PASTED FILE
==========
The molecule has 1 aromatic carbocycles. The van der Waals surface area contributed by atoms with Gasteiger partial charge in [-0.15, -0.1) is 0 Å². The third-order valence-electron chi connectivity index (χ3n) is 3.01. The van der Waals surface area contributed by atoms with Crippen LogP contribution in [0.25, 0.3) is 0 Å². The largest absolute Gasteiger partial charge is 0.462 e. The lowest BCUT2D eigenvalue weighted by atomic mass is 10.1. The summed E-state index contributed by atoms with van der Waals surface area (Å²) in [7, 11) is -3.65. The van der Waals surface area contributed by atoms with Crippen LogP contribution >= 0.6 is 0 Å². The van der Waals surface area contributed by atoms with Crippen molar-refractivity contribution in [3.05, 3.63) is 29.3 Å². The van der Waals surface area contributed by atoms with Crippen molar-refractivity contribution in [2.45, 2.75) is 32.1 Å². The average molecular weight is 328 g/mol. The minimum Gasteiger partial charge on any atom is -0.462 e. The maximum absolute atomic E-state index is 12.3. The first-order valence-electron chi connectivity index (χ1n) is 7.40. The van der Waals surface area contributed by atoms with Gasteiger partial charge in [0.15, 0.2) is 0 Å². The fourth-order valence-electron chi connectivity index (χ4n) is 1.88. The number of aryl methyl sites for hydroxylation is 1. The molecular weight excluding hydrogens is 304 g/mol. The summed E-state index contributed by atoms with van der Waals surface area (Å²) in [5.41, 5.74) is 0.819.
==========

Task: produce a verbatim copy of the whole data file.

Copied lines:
The molecule has 1 aromatic carbocycles. The van der Waals surface area contributed by atoms with Gasteiger partial charge in [-0.15, -0.1) is 0 Å². The third-order valence-electron chi connectivity index (χ3n) is 3.01. The van der Waals surface area contributed by atoms with Crippen LogP contribution in [0.25, 0.3) is 0 Å². The largest absolute Gasteiger partial charge is 0.462 e. The lowest BCUT2D eigenvalue weighted by atomic mass is 10.1. The summed E-state index contributed by atoms with van der Waals surface area (Å²) in [7, 11) is -3.65. The van der Waals surface area contributed by atoms with Crippen LogP contribution >= 0.6 is 0 Å². The van der Waals surface area contributed by atoms with Crippen molar-refractivity contribution in [3.05, 3.63) is 29.3 Å². The van der Waals surface area contributed by atoms with Crippen molar-refractivity contribution in [2.45, 2.75) is 32.1 Å². The average molecular weight is 328 g/mol. The minimum Gasteiger partial charge on any atom is -0.462 e. The maximum absolute atomic E-state index is 12.3. The first-order valence-electron chi connectivity index (χ1n) is 7.40. The van der Waals surface area contributed by atoms with Gasteiger partial charge in [0.15, 0.2) is 0 Å². The fourth-order valence-electron chi connectivity index (χ4n) is 1.88. The number of aryl methyl sites for hydroxylation is 1. The molecular weight excluding hydrogens is 304 g/mol. The summed E-state index contributed by atoms with van der Waals surface area (Å²) in [5.41, 5.74) is 0.819.